I am sure most of you know that women are starting to take on more responsibility in the agricultural industry. Back in the 1940s and 1950s, you would see a lot of husbands running the farms while the wives were tending to the home and children. Now, before you think this is a feminist blog, hold on — that’s not what this is about. I just want to show a little appreciation and give a shout out to all the ladies of the industry who are doing their part to push agriculture in the right direction.
Even though times have been tough on the dairy side of things, dairy families across America have been the "happy" face of this industry — as it should be. Dairy farms are evolving into farms that our grandparents would have never thought were possible. The breakthroughs we have seen with agricultural technology are out of this world. But as I said, it has been a tough couple of years. Fortunately, the women have stepped their game up.
In the last few years, I have visited many dairies across the nation. As I was traveling, I realized that at almost every farm that I stepped foot on, I would see as many women as men on the farms, between the employees, wives, and children. As we have all felt the struggle in profits; the wives and children have stepped up and provided assistance or filled spots to help cut down on labor. On some of the dairies, you would see women in charge just as much as the men were.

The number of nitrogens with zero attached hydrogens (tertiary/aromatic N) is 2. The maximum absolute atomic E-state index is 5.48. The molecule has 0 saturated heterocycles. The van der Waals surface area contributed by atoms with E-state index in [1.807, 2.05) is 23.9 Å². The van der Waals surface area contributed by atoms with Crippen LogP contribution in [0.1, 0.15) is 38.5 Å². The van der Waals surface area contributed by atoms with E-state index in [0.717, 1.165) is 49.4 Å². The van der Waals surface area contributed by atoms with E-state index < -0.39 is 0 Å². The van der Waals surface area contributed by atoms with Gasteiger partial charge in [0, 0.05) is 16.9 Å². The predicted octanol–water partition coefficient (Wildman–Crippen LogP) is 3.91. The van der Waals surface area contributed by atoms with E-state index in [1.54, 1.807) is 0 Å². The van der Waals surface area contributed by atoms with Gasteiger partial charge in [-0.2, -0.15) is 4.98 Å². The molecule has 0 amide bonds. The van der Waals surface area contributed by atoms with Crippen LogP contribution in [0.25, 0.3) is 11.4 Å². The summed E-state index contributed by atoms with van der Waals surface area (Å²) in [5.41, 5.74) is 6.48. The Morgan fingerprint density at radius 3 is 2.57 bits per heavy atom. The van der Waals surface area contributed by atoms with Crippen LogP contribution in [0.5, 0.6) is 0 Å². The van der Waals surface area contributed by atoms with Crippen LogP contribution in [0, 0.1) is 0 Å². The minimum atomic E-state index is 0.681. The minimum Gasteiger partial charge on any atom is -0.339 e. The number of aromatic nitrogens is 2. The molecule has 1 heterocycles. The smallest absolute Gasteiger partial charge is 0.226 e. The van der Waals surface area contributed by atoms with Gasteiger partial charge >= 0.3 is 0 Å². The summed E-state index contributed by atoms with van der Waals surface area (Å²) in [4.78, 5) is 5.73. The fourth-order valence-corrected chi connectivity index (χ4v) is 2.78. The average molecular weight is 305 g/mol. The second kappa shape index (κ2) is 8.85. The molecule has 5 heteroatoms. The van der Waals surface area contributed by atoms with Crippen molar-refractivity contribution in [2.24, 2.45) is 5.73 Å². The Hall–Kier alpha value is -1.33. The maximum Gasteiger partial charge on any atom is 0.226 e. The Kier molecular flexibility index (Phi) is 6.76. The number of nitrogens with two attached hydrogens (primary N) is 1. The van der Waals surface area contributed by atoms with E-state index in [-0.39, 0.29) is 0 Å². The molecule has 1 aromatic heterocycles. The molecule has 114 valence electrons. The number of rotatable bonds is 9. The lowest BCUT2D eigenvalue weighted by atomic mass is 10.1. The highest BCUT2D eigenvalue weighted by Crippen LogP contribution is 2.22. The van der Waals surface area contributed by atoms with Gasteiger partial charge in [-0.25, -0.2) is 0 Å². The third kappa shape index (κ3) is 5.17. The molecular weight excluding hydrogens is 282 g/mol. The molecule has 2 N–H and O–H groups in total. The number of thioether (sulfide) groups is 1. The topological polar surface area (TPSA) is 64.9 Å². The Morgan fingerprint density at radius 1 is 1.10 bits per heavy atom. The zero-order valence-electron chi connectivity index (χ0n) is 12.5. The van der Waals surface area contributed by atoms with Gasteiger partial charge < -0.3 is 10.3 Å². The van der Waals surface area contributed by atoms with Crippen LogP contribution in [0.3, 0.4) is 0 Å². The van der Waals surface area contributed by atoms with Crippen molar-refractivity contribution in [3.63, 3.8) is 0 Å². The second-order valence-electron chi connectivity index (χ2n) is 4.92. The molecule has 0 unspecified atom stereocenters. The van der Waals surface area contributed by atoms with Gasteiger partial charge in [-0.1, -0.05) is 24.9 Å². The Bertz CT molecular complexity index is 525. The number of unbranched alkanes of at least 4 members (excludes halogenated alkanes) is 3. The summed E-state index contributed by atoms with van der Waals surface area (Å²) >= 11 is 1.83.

I attended YDLI (Young Dairy Leaders Institute) Class 9 a few years back. I am not exactly sure of the numbers that attended this event, but I do remember well that more than half were female. My father attended YDLI Class 4, and he remembers it being predominantly male. This tells me that every year more and more women are taking on the challenge and becoming leaders of the dairy industry.
With all this being said, I would just like the ladies of the industry to take a moment and pat themselves on the back. How awesome is it to wake up every morning and be part of this dairy life!
Mark and Caitlin Rodgers are dairy farmers in Dearing, Georgia. Their “Father and Daughter Dairy Together” column appears every other Thursday on HD Notebook. The Rodgers have a 400-cow dairy that averages 32,000 pounds of milk. Follow their family farm on Facebook at Hillcrest Farms Inc.